By Terrence McCoy
By Allie Conti
By Chuck Strouse
By Scott Fishman
By Terrence McCoy
By Ryan Yousefi
By Ciara LaVelle, Kat Bein, Carolina Del Busto, and Liz Tracy
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Green and Berenson would also spend considerable time and energy during the trial trying to get the judge to drop the first of the eleven charges against Vicki Lopez-Lukis. The charge, mail fraud, related to whether Lopez-Lukis had broken the law by mailing newspaperman Lee Melsek misleading responses to a series of written questions.
The issue, Green pointed out, wasn't whether Lopez-Lukis had lied to a reporter -- "If it were a crime for a politician to be less than candid, we would have a line stretching from here to New York awaiting prosecution," he thundered -- but whether she had lied to further a criminal conspiracy. That distinction might easily be lost on the jury.
U.S. District Court Judge Lee Gagliardi declined to throw out the charge, and he would later deny a motion by Green asking him to clarify the issue for the jury. But veteran observers weren't surprised by the judge's impatience with Green. By entering Gagliardi's courtroom in Fort Myers, the renowned Washington litigator had run headlong into a local legend.
Gagliardi, age 78, is known as South Florida's most powerful snowbird. He serves as senior judge in Albany, New York, but spends each winter as a visiting judge in Fort Myers. An appointee of Richard Nixon, Gagliardi has a reputation for setting his own strict rules at trial and moving along at a punishing pace. That fast pace may help explain why, according to Albany's Times Union newspaper, only one other judge in a three-state northern region has had more of his rulings overturned by appellate courts than Gagliardi.
Unbeknown to the jurors in the Lopez-Lukis trial, Gagliardi has recently been the subject of a rare Justice Department perjury investigation. The probe began after a defendant in a high-profile embezzlement case Gagliardi was trying accused him of secretly meeting with a federal prosecutor at a cafe, a serious breach of legal ethics. Gagliardi refused to remove himself from the case but was forced to do so by an appellate court. He has denied any impropriety.
Also unknown to the jurors was the fact that Green and Berenson had asked Gagliardi to recuse himself from the Lopez-Lukis trial because of the ongoing scrutiny. Gagliardi refused to do so.
Instead he gave Assistant U.S. Attorney Douglas Molloy the go-ahead to stand up from the prosecutor's table in his black Dingos and begin his opening statements. The jury heard an amazing tale. Vicki and Sylvester Lukis, Molloy explained, had attempted to blackmail a commission candidate into dropping out of the race; enriched a Wall Street investment bank and an engineering firm, two of Sylvester Lukis's clients; and "hoodwinked an entire voting population through a secret conspiracy of lies, coverups, and threats."
Take away the surveillance videotape, the 400-odd exhibits, and the 35-page witness list and the government's argument boiled down to this: When Lukis met then-county commissioner Vicki Lopez-Wolfe in March 1991 and then went to Fort Myers, Ogden Martin Systems, Inc., was in danger of losing its $200 million garbage incinerator contract with Lee County, and Goldman, Sachs (the Wall Street banking firm) was entirely shut out of the county's lucrative bond business.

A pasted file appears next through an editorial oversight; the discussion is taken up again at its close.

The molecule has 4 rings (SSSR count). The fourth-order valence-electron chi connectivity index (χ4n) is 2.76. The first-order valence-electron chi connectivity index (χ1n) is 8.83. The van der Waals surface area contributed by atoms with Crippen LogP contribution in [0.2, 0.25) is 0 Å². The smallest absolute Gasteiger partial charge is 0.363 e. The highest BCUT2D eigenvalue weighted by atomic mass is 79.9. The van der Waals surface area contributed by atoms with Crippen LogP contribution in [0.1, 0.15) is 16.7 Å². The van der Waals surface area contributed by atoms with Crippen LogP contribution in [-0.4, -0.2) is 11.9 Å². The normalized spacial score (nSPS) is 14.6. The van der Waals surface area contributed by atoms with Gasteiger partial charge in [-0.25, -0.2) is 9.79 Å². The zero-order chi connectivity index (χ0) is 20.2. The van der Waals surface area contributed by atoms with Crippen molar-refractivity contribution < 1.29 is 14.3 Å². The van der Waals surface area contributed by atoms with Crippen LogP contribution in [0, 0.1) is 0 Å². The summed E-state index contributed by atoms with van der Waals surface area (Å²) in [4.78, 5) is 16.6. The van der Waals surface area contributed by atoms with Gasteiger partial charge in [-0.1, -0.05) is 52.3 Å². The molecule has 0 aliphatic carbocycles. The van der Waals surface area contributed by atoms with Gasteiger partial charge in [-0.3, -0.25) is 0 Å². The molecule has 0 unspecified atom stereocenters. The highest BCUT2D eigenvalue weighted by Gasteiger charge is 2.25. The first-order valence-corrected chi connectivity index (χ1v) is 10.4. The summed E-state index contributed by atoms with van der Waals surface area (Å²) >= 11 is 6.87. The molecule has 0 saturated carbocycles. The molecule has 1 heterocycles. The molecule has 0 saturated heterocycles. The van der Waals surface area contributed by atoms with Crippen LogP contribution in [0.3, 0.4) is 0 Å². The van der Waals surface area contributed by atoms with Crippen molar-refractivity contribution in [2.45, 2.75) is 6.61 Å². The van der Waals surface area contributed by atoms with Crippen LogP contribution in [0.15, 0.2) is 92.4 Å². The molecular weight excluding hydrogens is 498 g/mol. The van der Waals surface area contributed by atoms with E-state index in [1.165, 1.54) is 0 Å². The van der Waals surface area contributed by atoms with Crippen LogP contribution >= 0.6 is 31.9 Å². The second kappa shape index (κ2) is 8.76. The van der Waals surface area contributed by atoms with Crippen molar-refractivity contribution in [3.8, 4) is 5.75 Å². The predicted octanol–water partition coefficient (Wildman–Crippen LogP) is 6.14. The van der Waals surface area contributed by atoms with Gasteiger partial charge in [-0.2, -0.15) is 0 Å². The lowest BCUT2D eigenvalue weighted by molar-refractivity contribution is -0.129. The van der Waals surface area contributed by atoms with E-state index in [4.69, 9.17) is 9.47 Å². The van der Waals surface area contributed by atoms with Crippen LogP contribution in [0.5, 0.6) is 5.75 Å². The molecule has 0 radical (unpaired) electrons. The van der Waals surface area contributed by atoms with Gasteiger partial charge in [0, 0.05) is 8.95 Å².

But when Lukis left town two years later, Ogden Martin Systems was moving ahead with construction of the incinerator; Goldman, Sachs had been chosen one of three senior bond underwriters for the county and was one of two participants in the reissuance of $35 million in bonds for Southwest Florida International Airport.
"If you had taken yourself out of Lee County at the time you fell in love, it would have cost you thousands of dollars," Molloy said, pointing at Lukis.
Molloy also pointed to the money that changed hands during the spring and summer of 1991. Didn't Lukis write an $800 check to Lopez-Wolfe (ostensibly for telephone charges) in March, the same month she reversed her opposition on the incinerator? Wasn't that the same month county commissioners voted to include Goldman, Sachs in a venture known as the City-County Complex?
The July 23 check for Lopez-Wolfe's $1500 rental security deposit was sent down from Washington, Molloy noted, a month after the county commission approved the issuance of bonds for the incinerator.
Molloy called one witness who testified that Vicki and Sylvester Lukis tried to influence county officials in the selection of a bond underwriter, and another who claimed Lopez-Wolfe destroyed evidence when she came under investigation. Both were former county employees who blamed Lopez-Wolfe for the loss of their jobs.
On May 15, 1991, Sylvester Lukis paid a visit to Marsha Segal-George, then Lee County's chief administrator. Segal-George testified that Lukis demanded she include Goldman, Sachs in various upcoming bond deals. She says she explained her concern that Goldman, Sachs had insufficient experience in Florida to be considered a contender. Lukis continued to bully her, Segal-George claims.
"He became very angry, and basically told me that my job was on the line, and that he would talk to Ms. Lopez-Wolfe about it," Segal-George recalled. "When he made the statements about my job ... it was in a very loud, aggressive way."
(Lukis denied Segal-George's allegations of his pushiness. Under cross-examination Segal-George admitted that over the years she had favored one firm with the bulk of the county's bond business. That firm was Smith Barney, an investment firm that in the past had wined and dined the county administrator and her husband in New York City; on one occasion the firm gave her tickets to the Broadway musical Phantom of the Opera.)